Reduced Energy Expenditure in Preobese Children Treated for Acute Lymphoblastic Leukemia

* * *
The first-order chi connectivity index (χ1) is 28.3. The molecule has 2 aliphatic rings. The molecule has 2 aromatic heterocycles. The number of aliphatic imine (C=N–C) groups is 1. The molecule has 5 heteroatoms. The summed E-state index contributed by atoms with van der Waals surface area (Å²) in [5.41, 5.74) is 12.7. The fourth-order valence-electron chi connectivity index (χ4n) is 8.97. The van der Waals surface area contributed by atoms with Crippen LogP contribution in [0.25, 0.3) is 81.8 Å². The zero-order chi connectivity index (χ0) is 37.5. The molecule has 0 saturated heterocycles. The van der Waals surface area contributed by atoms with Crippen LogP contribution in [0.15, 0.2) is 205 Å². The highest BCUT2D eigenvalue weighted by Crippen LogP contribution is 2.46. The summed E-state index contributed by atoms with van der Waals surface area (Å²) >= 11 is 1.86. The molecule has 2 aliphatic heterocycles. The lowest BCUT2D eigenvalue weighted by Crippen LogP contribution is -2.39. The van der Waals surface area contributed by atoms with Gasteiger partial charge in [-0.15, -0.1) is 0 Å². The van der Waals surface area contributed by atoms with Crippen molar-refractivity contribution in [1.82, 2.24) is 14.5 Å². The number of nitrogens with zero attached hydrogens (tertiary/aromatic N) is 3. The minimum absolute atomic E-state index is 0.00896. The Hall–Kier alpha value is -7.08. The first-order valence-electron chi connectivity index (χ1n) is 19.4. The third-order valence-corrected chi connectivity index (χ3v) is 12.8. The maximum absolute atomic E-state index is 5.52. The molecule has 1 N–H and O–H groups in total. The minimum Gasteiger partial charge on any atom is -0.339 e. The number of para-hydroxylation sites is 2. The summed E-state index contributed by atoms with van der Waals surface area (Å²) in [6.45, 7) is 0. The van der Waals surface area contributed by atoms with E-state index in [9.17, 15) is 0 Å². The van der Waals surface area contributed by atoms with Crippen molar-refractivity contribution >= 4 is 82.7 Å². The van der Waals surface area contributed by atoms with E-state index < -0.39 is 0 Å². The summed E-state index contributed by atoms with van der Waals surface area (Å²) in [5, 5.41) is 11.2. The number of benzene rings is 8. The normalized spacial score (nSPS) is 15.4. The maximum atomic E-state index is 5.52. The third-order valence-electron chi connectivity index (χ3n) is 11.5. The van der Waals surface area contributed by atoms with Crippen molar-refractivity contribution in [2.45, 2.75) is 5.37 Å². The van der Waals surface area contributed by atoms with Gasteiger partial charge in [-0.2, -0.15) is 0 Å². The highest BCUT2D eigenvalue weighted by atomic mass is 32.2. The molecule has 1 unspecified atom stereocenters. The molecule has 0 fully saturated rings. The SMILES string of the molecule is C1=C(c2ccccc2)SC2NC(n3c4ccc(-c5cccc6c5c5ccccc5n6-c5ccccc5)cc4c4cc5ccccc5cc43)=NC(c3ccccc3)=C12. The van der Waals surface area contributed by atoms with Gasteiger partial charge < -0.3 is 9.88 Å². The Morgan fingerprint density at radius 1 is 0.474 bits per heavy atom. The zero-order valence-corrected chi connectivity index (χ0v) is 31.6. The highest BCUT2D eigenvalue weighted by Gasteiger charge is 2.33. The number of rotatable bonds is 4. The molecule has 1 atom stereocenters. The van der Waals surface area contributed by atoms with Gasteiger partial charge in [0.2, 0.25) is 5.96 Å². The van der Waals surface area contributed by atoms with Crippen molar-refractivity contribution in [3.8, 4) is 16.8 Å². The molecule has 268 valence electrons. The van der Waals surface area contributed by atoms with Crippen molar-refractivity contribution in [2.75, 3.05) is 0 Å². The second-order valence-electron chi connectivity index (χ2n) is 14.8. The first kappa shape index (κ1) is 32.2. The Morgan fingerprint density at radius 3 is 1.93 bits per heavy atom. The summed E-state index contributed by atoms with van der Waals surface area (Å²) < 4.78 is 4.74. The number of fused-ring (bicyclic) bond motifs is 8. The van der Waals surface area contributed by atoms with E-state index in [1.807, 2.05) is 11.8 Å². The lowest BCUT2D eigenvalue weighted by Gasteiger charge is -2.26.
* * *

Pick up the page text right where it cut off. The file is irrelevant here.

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Children with acute lymphoblastic leukaemia (ALL) typically gain weight at excessive rates during and after therapy, and a high proportion of young adult survivors are obese. Previous studies have failed to identify the abnormalities in energy balance that predispose these children to obesity. The aim of this study was to determine the cause of excess weight gain in children treated for ALL by testing the hypothesis that energy expenditure is reduced in these patients. Twenty children [9 boys, 11 girls; mean age 10.9 (3.2) y] treated for ALL who had shown excess weight gain, but were not obese [mean body mass index SD score 0.70 (1.04)], were closely and individually matched with 20 healthy control children [9 boys, 11 girls; mean age 10.7 (3.0) y; mean body mass index SD score 0.27 (0.91)]. In each child we measured total energy expenditure by doubly-labeled water method, resting energy expenditure, energy expended on habitual physical activity, and energy intake. Total energy expenditure was significantly higher in control subjects than in patients: mean paired difference 1185 kJ/d (282 kcal/d), 95% confidence interval (CI) 218-2152. This difference was largely due to reduced energy expended on habitual physical activity in the patients. Resting energy expenditure was lower in the patients: mean paired difference 321 kJ/d (76 kcal/d), 95% CI 100-541. Energy intake was also lower in the patients: mean paired difference 1001 kJ/d (238 kcal/d), 95% CI 93-1909. Children treated for ALL are predisposed to excess weight gain, and subsequently obesity, by reduced total energy expenditure secondary to reduced habitual physical activity. Prevention of obesity in ALL should focus on modest increases in habitual physical activity, modest restriction of dietary intake, and monitoring of excess weight gain.

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